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CDC: Obesity among conditions that up risk of severe COVID-19 disease :

June 26, 2020

Editor's note:For the latest news on COVID-19, visithttps://www.aappublications.org/news/2020/01/28/coronavirus.

In a briefing Thursday, the Centers for Disease Control and Prevention (CDC) updated its list of underlying conditions that may increase the risk of illness from COVID-19 and reminded the public to take precautions as the Fourth of July holiday approaches.

Children who have medically complex conditions, who have neurologic, genetic or metabolic conditions, or who have congenital heart disease are at higher risk for severe illness from COVID-19.

Underlying conditions that put people at higher risk of more severe outcomes from COVID-19 — regardless of age and based on recent evidence — are the following: serious cardiovascular disease, chronic kidney disease, chronic obstructive pulmonary disease such as emphysema, obesity (body mass index of 30 or higher), immunocompromised state from solid organ transplant, sickle cell disease, and type 2 diabetes mellitus.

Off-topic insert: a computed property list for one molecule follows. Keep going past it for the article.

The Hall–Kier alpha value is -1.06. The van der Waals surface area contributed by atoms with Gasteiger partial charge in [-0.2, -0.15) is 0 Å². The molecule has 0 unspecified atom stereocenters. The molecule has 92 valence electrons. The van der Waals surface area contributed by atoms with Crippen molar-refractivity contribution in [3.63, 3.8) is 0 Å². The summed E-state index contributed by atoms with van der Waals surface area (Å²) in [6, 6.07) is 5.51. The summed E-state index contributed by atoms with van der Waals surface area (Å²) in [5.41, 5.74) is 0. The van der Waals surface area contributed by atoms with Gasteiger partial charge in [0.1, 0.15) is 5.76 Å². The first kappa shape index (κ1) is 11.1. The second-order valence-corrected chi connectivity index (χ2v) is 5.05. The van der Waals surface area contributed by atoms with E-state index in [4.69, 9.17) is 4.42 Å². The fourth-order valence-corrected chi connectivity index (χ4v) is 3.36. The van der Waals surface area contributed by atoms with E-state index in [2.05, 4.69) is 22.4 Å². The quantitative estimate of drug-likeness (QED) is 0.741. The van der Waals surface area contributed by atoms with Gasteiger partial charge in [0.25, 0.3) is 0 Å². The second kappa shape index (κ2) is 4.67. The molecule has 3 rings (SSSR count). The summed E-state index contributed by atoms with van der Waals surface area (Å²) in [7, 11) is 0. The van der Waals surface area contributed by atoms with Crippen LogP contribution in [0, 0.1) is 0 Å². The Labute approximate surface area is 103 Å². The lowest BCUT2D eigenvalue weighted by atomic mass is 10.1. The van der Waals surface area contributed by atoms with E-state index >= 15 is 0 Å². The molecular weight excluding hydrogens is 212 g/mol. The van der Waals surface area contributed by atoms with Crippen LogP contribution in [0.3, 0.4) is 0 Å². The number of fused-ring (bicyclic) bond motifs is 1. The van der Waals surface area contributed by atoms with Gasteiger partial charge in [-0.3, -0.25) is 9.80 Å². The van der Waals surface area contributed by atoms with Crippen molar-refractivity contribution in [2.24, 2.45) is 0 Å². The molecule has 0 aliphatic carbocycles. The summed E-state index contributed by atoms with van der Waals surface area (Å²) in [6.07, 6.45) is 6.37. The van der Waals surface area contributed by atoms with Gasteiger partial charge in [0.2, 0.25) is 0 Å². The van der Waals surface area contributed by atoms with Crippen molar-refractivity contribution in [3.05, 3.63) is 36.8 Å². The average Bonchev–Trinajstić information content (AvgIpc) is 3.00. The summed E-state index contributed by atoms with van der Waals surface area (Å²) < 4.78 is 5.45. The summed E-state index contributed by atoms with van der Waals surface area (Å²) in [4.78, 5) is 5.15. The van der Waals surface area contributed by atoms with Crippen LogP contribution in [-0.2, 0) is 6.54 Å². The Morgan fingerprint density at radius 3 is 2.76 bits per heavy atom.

Conditions that might increase risk include other chronic lung diseases such as asthma and cystic fibrosis, high blood pressure, a weakened immune system that may occur in people after blood or bone marrow transplant,  HIV infections, or use of immune-weakening medicines, dementia, type 1 diabetes mellitus, liver disease and pregnancy.

A Morbidity and Mortality Weekly Report published today compares data on pregnant and nonpregnant women (see http://www.aappublications.org/news/2020/06/25/covid19pregnancy062520).

Health officials also are reminding the public to keep up precautions during the holiday and emphasized that young people are not immune to the virus.

“As we move forward and make personal decisions about how to go about our lives, it’s important for all of us to continue to take steps that we know are effective for preventing COVID-19, CDC Director Robert Redfield, M.D., said in the briefing. “Everyone can take these steps to protect families and communities, and it’s particularly important for people at higher risk and those who live with and care for individuals at higher risk.”

Precautions include social distancing, frequent handwashing and hand hygiene, staying away from others if you are ill, and wearing a face covering when you are unable to social distance.

About 60% of U.S. adults have at least one chronic condition, and obesity is one of the most common, affecting 40% of adults. The more underlying conditions a person has, the higher the risk, according to the CDC.

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